For the purposes of this list, the member of God’s Gardeners of most interest is Pilar (also known as Eve Six or The Fungus). One a senior scientist, Pilar now specializes in bees and mushrooms. She teaches new recruits the ways to handle bees and the importance of keeping their colonies alive. But there is a spiritualism infused in Pilar’s beekeeping – she believes that bees are the messengers to the dead. Although Pilar is not a main character as such, her wisdom and philosophy – and her bees – have a profound impact on the novel’s protagonists.

Atwood completed her trilogy with MaddAddam, which reveals a bit more about Pilar and offers a final resolution (and potential note of hope) to her post-apocalyptic tale.

The Forbidden by Clive Barker (1985)

How could I end this list without a little spoonful of absolutely classic horror?

Although perhaps better known through its film adaptation, Clive Barker’s short story ‘The Forbidden’ (which was published in the fifth volume of the Books of Blood anthology series) puts bees in a very different light to the previous titles on my list.

It tells the story of Helen Buchanan, a PhD student who is photographing graffiti for her thesis project. Helen wanders in a council estate called Spector Street – she ‘had seldom seen an inner city environment so comprehensibly vandalised’ – and starts to take pictures of its graffiti. She meets a woman named Ann-Marie, who tells her that the estate has been plagued by horrific acts of violence – acts which have been hushed up by the press and the police. Helen isn’t sure how far she can believe Ann-Marie, but when she stumbles into an abandoned maisonette daubed with a huge and imposing image of a face, she begins to wonder if there’s something evil at the heart of Spector Street.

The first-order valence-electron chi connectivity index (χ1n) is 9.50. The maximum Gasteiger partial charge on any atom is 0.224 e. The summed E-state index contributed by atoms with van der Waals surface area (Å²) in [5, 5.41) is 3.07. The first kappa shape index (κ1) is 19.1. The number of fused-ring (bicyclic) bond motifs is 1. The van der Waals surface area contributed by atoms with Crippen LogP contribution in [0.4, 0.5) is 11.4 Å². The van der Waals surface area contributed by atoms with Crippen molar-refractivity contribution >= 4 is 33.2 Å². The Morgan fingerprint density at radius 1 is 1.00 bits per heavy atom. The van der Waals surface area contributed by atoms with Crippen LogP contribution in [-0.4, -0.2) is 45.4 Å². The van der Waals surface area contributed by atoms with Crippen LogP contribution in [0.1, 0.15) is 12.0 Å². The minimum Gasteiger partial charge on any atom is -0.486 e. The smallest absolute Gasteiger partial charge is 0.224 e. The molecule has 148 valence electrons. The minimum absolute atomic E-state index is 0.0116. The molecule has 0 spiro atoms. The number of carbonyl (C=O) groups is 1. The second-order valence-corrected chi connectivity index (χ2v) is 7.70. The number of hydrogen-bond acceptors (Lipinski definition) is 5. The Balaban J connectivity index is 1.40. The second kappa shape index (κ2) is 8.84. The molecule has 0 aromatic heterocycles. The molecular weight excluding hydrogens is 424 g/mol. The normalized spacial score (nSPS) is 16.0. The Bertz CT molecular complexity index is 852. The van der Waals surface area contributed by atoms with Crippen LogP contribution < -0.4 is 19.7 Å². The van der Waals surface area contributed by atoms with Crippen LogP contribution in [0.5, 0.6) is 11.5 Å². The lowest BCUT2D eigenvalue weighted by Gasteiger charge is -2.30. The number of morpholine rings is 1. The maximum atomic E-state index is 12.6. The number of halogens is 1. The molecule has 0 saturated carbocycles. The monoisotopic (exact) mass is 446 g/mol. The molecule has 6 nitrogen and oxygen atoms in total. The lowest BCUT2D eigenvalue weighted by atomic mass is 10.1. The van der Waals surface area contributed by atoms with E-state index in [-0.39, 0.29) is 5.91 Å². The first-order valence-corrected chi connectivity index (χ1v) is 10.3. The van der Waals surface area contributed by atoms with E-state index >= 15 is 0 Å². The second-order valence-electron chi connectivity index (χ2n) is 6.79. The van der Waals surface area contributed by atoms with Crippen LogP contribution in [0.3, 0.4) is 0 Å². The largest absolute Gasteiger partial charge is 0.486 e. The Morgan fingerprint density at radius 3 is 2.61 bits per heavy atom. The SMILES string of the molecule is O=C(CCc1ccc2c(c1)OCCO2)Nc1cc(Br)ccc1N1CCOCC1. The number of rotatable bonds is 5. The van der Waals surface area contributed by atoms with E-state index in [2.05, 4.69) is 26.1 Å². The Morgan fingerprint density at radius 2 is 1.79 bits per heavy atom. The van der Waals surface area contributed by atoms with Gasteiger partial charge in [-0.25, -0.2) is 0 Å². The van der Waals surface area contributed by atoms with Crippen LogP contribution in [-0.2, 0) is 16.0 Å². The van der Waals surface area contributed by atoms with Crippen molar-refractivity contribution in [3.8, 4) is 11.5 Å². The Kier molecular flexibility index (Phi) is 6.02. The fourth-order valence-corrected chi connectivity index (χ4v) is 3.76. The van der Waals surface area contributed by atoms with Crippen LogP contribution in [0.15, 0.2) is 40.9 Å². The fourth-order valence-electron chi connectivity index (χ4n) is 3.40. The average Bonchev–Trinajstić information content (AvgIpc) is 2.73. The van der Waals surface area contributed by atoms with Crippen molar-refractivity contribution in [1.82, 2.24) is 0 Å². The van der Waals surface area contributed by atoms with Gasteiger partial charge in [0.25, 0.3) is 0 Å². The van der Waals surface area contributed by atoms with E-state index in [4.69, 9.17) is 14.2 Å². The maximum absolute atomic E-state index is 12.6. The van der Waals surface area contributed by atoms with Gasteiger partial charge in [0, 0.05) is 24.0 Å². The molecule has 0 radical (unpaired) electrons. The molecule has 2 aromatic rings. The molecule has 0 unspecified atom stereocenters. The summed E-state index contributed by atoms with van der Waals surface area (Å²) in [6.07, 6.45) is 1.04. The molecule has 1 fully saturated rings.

The hideous vandalism bears the legend ‘Sweets for the sweet’ – a line that Helen can’t quite place, but which she finds deeply unsettling. As she reflects, there is something about ‘the sheer overabundance of sugar upon sugar, honey upon honey’ that discomforts her. The secrets and conspiracies of the residents of Spector Street converge with this sickeningly honeyed warning and Helen’s stubborn disbelief to conjure up the embodiment of all that is deeply wrong. Someone is coming… someone who smells of candyfloss and whose torso hums with a disturbing buzzing noise.

As I said, ‘The Forbidden’ is probably better known for the 1992 film adaptation Candyman, starring Tony Todd and Virginia Madsen. The film altered the setting from an unnamed northern city in the UK to the Cabrini-Green area of Chicago – changing and expanding the backstory of the eponymous apparation (and his bees) as well. The film is brilliant, but it’s well worth reading the short story. The sense of the troubled geography and community of Spector Street is very well-done, and the eventual appearance of Candyman – ‘this honeyed psychopath’ – is utterly and compellingly wrong.

And on that unsettling note, my apian-themed show came to an end.

To learn more about all of these books, and my reasons for choosing them, you can catch my Apian Special episode of Hannah’s Bookshelf here: